Phylogenetic Analysis

Orthology of genes encoded by the sequenced BAC clones was confirmed using phylogenetic analysis. Amino acid sequences were aligned using ClustalX (Larkin et al., 2007) and edited by eye to maximize contiguity of alignable sequence; maximum likelihood phylogenetic trees were constructed with PhyML (Guindon and Gascuel, 2003) using the JTT matrix and 1,000 bootstrap replicates. All nodes had >50% support and trees were rooted with amphioxus (Branchiostoma floridae) or fly (Drosophila melanogaster) sequences. The resulting trees are provided as Supplementary information. Tajima's Relative Rate Test (Tajima, 1993) was conducted on amino acid sequences in MEGA version 5 (Tamura et al., 2011) using amphioxus Xlox as an outgroup. All positions containing gaps were eliminated.

Coelacanth Genome Survey and Comparative Genomics

Genomic data for the African coelacanth (L. chalumnae) became available in late 2011 and was used to fill gaps in our L. menadoensis BAC clone data. BLAST surveys using L. menadoensis genes were carried out against the LatCha1 September 2011 v64 assembly at PreEnsembl ( and comparisons for sequence conservation were carried out using mVISTA (Frazer et al., 2004) and the AVID alignment program (Bray et al., 2003) using a 100 bp window 70% conservation level. Additional analyses of conserved non-coding sequences and pairwise alignments of L. menadoensis and L. chalumnae sequences were carried out using ClustalW (Larkin et al., 2007) implemented in BioEdit (Hall, 1999). Common Marmoset (C. jacchus) genome sequence analyses were based on CalJac3.2.1 (Release 58, May 2010) data from Ensembl—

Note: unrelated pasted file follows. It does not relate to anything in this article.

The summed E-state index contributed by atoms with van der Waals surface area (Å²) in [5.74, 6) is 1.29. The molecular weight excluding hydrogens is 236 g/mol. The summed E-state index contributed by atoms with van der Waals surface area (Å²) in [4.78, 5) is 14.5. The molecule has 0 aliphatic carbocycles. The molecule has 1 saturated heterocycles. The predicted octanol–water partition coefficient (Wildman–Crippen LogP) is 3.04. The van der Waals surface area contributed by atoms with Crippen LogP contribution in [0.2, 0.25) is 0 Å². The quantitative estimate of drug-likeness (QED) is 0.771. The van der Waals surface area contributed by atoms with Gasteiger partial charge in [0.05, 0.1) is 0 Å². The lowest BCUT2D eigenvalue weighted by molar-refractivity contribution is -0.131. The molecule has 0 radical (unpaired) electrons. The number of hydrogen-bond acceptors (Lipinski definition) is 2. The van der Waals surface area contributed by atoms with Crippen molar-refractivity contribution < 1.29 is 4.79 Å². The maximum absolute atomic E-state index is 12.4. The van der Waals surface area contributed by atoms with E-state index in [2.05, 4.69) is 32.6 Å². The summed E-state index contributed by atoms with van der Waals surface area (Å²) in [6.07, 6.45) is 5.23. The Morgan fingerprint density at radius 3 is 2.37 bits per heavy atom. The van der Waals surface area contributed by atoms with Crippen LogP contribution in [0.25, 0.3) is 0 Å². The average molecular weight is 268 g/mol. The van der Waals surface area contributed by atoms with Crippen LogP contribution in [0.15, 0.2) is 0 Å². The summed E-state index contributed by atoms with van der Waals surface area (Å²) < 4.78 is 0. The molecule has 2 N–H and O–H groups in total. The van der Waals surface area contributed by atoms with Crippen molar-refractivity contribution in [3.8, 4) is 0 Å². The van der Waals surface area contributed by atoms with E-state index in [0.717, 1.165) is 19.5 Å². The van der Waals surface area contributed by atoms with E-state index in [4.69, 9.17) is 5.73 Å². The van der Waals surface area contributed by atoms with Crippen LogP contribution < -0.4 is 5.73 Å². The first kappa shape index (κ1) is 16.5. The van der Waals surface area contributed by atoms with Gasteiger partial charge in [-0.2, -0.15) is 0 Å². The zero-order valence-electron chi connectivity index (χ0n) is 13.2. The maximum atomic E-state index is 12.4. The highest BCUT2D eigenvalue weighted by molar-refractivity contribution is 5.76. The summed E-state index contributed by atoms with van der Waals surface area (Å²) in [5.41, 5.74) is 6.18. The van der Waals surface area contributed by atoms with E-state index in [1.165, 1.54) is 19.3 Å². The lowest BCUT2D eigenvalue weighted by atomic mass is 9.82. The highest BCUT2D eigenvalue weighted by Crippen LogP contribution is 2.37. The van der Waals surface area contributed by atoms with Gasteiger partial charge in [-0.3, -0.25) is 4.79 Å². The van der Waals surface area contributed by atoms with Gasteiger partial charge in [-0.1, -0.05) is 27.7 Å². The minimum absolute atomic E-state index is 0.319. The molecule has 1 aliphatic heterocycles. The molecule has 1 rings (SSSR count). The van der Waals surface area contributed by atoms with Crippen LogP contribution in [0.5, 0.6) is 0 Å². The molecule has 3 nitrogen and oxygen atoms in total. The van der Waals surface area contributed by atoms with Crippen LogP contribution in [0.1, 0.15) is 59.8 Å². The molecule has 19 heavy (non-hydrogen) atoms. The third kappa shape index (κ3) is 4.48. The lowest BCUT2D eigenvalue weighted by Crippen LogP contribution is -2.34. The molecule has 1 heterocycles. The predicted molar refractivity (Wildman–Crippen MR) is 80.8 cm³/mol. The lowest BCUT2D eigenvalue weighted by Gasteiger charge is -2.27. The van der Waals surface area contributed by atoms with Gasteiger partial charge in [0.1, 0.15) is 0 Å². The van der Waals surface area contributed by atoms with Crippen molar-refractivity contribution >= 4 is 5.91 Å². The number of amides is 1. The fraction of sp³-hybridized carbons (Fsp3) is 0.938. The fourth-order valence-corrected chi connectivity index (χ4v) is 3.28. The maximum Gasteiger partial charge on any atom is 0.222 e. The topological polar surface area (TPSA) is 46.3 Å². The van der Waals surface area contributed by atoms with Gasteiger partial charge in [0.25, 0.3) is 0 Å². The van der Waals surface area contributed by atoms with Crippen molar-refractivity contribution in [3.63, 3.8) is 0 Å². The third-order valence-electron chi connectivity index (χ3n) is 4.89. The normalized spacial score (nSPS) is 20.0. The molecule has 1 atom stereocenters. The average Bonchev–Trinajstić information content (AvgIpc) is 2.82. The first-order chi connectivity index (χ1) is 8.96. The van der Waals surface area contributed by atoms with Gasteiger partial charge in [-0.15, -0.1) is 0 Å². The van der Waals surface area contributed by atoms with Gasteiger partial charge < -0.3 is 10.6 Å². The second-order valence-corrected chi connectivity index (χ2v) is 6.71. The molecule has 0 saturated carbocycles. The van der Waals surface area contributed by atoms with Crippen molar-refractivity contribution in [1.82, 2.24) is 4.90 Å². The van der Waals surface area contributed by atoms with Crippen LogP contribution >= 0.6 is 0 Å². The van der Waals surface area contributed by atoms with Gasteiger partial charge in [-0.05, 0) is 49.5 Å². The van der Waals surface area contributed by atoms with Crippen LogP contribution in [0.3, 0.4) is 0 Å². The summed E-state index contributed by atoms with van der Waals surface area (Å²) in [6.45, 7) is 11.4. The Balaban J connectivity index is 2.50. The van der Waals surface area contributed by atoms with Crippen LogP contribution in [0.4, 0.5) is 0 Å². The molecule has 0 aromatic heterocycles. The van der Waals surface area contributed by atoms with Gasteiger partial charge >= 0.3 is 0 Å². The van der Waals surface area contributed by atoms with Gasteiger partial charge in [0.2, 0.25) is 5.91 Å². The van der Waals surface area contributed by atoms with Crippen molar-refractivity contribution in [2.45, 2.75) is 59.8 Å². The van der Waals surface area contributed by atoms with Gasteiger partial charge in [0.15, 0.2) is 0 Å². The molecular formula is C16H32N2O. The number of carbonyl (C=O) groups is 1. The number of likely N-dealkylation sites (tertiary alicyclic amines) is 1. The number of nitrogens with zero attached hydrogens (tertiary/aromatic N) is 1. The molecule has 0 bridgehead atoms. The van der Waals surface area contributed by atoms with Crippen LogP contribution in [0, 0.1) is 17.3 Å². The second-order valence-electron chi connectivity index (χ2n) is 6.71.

Coelacanth genomic DNA was kindly provided by Chris Amemiya and Axel Meyer. We thank Jordi Paps for discussions and advice. The authors also wish to acknowledge the efforts and achievements of the Coelacanth Genome Sequencing Project. This work was supported by the Wellcome Trust.